National Invasive Species Awareness Week

INDIANA – Governor Eric Holcomb has proclaimed February 25 – March 3, 2024, as Indiana Invasive Species Awareness Week. This event runs in conjunction with the National Invasive Species Awareness Week, which is recognized nationwide, encouraging all states to raise awareness of local invasive species issues.

This proclamation is a reminder to Hoosiers to be aware and act by learning the signs, reporting sightings, and taking precautions against these devastating invasives.

Two of the many invasive plants found in Indiana’s woodlands. On the left is the Asian Honeysuckle. On the right is the Japanese Barberry. Neither are native to Indiana and choke off resources to the state’s plant life throughout Indiana’s forests and woodlands. Photo by Hoosier Ag Today.

What is an invasive species? Non-native species that cause harm to the environment, human health, or the economy are collectively known as invasive species. Over the last 50 years, human activity has increased the rate at which harmful species are introduced as pets, ornamental plants, crops, food, or for recreation, pest control, or other purposes.

In April 2019, Indiana’s Terrestrial Plant Rule (312-IAC 18-3-25) was signed. It went into effect in April 2020 to designate 44 species of plants as invasive pests. This rule makes it illegal to sell, gift, barter, exchange, distribute, transport, or introduce these plants in Indiana. As officials celebrate Invasive Species Awareness Week, they will discuss some of the most wanted terrestrial plant invaders in Indiana, provide information for identification, and present ways you can help protect Indiana’s natural resources.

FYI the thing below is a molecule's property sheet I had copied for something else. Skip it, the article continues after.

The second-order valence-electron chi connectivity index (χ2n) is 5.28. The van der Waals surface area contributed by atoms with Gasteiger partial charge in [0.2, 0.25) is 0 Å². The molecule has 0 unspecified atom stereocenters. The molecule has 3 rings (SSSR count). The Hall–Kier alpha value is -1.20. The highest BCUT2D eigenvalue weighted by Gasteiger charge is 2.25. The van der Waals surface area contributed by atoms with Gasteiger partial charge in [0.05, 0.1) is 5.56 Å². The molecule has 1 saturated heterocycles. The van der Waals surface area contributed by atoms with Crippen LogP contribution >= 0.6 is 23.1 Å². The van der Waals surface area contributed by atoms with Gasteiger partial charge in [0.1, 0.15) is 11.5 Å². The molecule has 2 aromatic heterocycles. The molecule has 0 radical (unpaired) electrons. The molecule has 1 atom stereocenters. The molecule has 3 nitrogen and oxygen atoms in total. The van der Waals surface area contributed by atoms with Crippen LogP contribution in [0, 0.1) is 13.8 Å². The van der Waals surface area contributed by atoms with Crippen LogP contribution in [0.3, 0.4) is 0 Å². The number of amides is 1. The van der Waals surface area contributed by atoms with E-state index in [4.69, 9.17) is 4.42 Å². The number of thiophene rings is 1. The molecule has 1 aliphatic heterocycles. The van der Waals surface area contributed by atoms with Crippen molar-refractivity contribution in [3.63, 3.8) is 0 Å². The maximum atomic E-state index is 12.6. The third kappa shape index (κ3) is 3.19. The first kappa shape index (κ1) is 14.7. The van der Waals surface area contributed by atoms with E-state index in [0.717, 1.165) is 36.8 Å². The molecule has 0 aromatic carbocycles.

Japanese knotweed – Large patch of Japanese knotweed on the side of the highway. Photo by Randy Westbrooks, Inv. Plant Control Inc,

Follow along on Indiana DNR’s Facebook page this week as officials talk about some of the effects of invasive species in Indiana.

During this week each year, organizations attempt to share information about the impacts, how to prevent the introduction of invasive species, and how to control them. While DEPP often uses this week to focus on invasive plants, it’s important to remember there are invasive insects, diseases, and animals that have been introduced to the United States.

Need some suggestions for celebrating Invasive Species Week?

Don’t hesitate to contact your local inspector or email if you have specific questions.